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I've inherited a CF application that currently runs on Fusebox 4.

I'm noticing quite a high number of application scope time-outs within the CF Administrator, and I'm not 100% about locking and where cflock should be used.

<cflock scope="application" type="exclusive" timeout="30">
    <cfinclude template="fusebox4.runtime.cfmx.cfm">
</cflock>

Right now I can see a cflock around the main fusebox file. My instinct is telling me that this really isn't a sound practise. Can anyone advise if this is incorrect for a Fusebox application?

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I'm not sure there is anything IN fusebox.runtime.cfmx.cfm that requires a full application lock. You should check. When you lock the whole "application scope" for each request you are affecting a sort of single-threading for that file. In other words 2 requests cannot run this file at the same time. Since it's a general file for the framework this greatly affects your scalability. As Germann has suggested an application be used judiciously - typically once for the life of the application.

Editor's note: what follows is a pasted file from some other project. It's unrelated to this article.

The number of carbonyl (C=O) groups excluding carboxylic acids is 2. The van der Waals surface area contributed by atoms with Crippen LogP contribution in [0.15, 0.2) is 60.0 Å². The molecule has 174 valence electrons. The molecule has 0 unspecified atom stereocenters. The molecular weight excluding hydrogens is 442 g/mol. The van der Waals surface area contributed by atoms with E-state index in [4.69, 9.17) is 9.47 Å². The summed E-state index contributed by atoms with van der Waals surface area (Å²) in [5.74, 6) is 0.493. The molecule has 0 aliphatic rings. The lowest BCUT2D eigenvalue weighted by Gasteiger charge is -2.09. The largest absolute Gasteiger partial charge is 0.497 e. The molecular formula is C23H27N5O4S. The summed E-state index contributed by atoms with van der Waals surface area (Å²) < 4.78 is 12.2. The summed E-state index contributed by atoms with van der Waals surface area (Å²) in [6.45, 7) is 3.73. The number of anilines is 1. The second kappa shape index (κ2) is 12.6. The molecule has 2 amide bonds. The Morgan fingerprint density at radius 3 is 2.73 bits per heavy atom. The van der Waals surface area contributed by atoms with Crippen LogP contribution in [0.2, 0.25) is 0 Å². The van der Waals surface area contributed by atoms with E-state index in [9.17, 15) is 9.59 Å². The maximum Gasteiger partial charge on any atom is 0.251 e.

Meanwhile the specific file in question (fusebox4.runtime.cfmx.cfm) has lots of things in that are not related to the application. You can't run the framework without it... I would removed this lock and examine fusebox4.runtime.cfmx.cfm to try and determine why someone felt it necessary to lock the file to begin with.

One more thing. There is a "MODE" setting somewhere in fusebox that can be set to DEV or "PROD" (my memory may be faulty). It could be that you are set to DEV - in which case lots of things are happening under the hood that you want to avoid - chiefly that each request is reassembling files in the "parsed" directory with each request. So check that one too.

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Locks around big/long chunks of code IS a bad practice. In this case it should be really called only once at application start (if you use Application.cfc put it in OnApplicationStart() method, if you are still on Application.cfm then put it inside applicationStart/restart if block).

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